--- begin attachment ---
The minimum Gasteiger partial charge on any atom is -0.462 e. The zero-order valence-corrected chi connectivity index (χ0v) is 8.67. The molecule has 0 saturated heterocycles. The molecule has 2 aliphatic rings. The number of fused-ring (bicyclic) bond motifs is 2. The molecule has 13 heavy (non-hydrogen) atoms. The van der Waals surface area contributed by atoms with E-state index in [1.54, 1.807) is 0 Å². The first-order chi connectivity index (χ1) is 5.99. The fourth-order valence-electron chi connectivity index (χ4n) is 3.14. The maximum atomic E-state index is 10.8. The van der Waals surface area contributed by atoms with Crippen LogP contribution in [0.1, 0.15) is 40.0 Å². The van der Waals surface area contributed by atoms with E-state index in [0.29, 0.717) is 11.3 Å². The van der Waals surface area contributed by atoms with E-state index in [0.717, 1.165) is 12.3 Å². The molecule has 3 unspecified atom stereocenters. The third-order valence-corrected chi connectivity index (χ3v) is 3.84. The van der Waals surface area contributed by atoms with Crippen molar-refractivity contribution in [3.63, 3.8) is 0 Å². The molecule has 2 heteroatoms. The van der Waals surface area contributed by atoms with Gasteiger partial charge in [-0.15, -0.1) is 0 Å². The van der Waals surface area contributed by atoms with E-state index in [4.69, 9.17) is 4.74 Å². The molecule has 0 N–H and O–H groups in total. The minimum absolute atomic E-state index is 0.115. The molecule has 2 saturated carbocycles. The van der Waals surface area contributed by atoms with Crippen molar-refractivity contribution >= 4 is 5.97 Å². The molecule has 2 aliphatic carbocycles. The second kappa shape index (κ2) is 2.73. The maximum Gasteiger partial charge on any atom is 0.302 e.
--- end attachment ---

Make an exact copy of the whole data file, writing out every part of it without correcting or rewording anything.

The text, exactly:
The minimum Gasteiger partial charge on any atom is -0.462 e. The zero-order valence-corrected chi connectivity index (χ0v) is 8.67. The molecule has 0 saturated heterocycles. The molecule has 2 aliphatic rings. The number of fused-ring (bicyclic) bond motifs is 2. The molecule has 13 heavy (non-hydrogen) atoms. The van der Waals surface area contributed by atoms with E-state index in [1.54, 1.807) is 0 Å². The first-order chi connectivity index (χ1) is 5.99. The fourth-order valence-electron chi connectivity index (χ4n) is 3.14. The maximum atomic E-state index is 10.8. The van der Waals surface area contributed by atoms with Crippen LogP contribution in [0.1, 0.15) is 40.0 Å². The van der Waals surface area contributed by atoms with E-state index in [0.29, 0.717) is 11.3 Å². The van der Waals surface area contributed by atoms with E-state index in [0.717, 1.165) is 12.3 Å². The molecule has 3 unspecified atom stereocenters. The third-order valence-corrected chi connectivity index (χ3v) is 3.84. The van der Waals surface area contributed by atoms with Crippen molar-refractivity contribution in [3.63, 3.8) is 0 Å². The molecule has 2 heteroatoms. The van der Waals surface area contributed by atoms with Gasteiger partial charge in [-0.15, -0.1) is 0 Å². The van der Waals surface area contributed by atoms with E-state index in [4.69, 9.17) is 4.74 Å². The molecule has 0 N–H and O–H groups in total. The minimum absolute atomic E-state index is 0.115. The molecule has 2 saturated carbocycles. The van der Waals surface area contributed by atoms with Crippen molar-refractivity contribution >= 4 is 5.97 Å². The molecule has 2 aliphatic carbocycles. The second kappa shape index (κ2) is 2.73. The maximum Gasteiger partial charge on any atom is 0.302 e.